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Winter Holiday Market - The Saga (Read 1,107 times)
 
Vaughn McMillan
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Winter Holiday Market - The Saga
Dec 18th, 2009 at 2:38am
 
Iíve been showing my wares at an indoor market the past few weekends. Although it was a great venue with some excellent values for Christmas shoppers, sales-wise it was a bust. I figured it was time to tell the sordid tale. Sorry for the long post. Thatís just how it is. Wink

This show, dubbed the Winter Holiday Market, was held in a vacant Linens Ďn Things store in Northridge, CA, about 30 minutes from my house. This store is in a strip shopping center across the street from the Northridge Fashion Center, one of the bigger malls in the LA area. The show was (or is being) held every weekend from November 28 through this coming Sunday, December 20. I originally signed up to do just the first two weekends, but ended up doing three. More about that in a minute.

Since I was figuring on people doing gift-buying, I stocked up on lower-end items like pens, bottle stoppers, vases, night lights, and potpourri bowls. I really didnít figure any of the higher end pieces would be likely Christmas gifts in this economy. Ironically, the smaller things cost me the most to produce. I can easily spend $15 on a pen kit, blank, and box whereas a bowl or hollow form costs me nothing more than chainsaw time and sweat. (OK, Iím not including consumables like sandpaper and finishing materials.)

One of the appeals of the Linens Ďn Things building was the fact that most of the store fixtures and shelving were available for the vendors to use. Also, the floor plan has lots of alcoves which make perfect display spaces for typical art and craft vendors. There were only about 20 vendors the first weekend, and a number of empty spaces. As a result, although I paid for a 10í x 10í space, the show organizer told me to feel free to spread out my display. I ended up using more like 15í x 30í when all was said and done. Nicest display Iíve ever had, and the only thing I had to bring in was one table. (Instead of three tables, two shelves, floor mats, a canopy, etc.) Another bonus was that we could leave our merchandise in the building during the week while the market was closed. No schlepping my stuff in and out every night or weekend.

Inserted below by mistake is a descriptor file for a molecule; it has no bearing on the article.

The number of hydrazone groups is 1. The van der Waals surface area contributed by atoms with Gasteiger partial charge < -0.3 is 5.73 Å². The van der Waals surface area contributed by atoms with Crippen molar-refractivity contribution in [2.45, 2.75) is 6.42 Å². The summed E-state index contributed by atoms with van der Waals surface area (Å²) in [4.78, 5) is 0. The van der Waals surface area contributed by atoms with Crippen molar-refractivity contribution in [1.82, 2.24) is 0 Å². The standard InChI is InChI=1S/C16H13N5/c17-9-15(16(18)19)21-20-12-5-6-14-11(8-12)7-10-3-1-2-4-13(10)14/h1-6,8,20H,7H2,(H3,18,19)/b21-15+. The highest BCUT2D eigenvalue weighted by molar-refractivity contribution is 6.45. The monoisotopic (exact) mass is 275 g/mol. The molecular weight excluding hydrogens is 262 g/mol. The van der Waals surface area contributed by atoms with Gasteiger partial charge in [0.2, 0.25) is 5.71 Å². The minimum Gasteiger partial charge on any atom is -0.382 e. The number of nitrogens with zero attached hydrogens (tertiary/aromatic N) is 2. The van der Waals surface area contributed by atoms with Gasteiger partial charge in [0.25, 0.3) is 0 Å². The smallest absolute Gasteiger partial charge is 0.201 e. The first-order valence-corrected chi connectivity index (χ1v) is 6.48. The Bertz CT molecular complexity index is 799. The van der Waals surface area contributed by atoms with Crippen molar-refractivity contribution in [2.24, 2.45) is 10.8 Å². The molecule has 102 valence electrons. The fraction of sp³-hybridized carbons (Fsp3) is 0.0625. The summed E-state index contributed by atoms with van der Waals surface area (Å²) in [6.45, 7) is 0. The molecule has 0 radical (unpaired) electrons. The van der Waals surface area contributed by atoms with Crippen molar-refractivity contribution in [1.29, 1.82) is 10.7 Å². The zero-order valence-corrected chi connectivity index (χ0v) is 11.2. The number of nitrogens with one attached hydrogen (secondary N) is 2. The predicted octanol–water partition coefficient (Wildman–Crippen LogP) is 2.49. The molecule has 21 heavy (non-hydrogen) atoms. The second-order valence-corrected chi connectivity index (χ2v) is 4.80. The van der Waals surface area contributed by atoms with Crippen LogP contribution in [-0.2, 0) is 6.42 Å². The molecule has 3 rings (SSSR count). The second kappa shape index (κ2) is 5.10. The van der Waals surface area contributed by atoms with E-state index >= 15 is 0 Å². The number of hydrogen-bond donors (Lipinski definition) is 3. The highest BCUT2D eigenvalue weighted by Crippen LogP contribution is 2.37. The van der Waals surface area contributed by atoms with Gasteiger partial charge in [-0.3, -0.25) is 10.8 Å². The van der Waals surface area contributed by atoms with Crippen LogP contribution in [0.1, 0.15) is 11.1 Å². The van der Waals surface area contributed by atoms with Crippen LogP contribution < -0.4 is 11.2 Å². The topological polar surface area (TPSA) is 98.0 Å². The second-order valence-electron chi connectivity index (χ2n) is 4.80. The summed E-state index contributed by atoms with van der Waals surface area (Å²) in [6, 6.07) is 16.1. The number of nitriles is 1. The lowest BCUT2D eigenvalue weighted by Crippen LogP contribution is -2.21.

The first weekend, right after Black Friday and all the shopping madness that brings, was dead. One of my fellow vendors counted 58 people past her booth on the first Saturday. I sold a potpourri bowl to one of LOMLís friends and a pen to a neighboring vendor. Sunday was about as slow, and I sold another pen to the vendor neighbor. Without exception, all of the vendors had very weak sales, if any at all.

The second weekend was a bit busier. The head count Saturday was 125, with Sunday about comparable. Still, thatís a virtual ghost town, and only about half the vendors sold anything. Nobody was even approaching making back their $200 per weekend entry fees. I sold a couple more pens to the vendor neighbor.

At the end of the day Sunday, just as I was getting ready to take my losses and pack up my stuff, the show promoter came by and offered me a free weekend if I wanted to stay. (She was scrambling to keep booth spaces filled so the place didnít look like a vacant store. By then, the show was down to about 13 vendors.) I took her up on her offer, figuring I had nothing better to do the next weekend, and the stuff wasnít gonna sell itself sitting in my living room.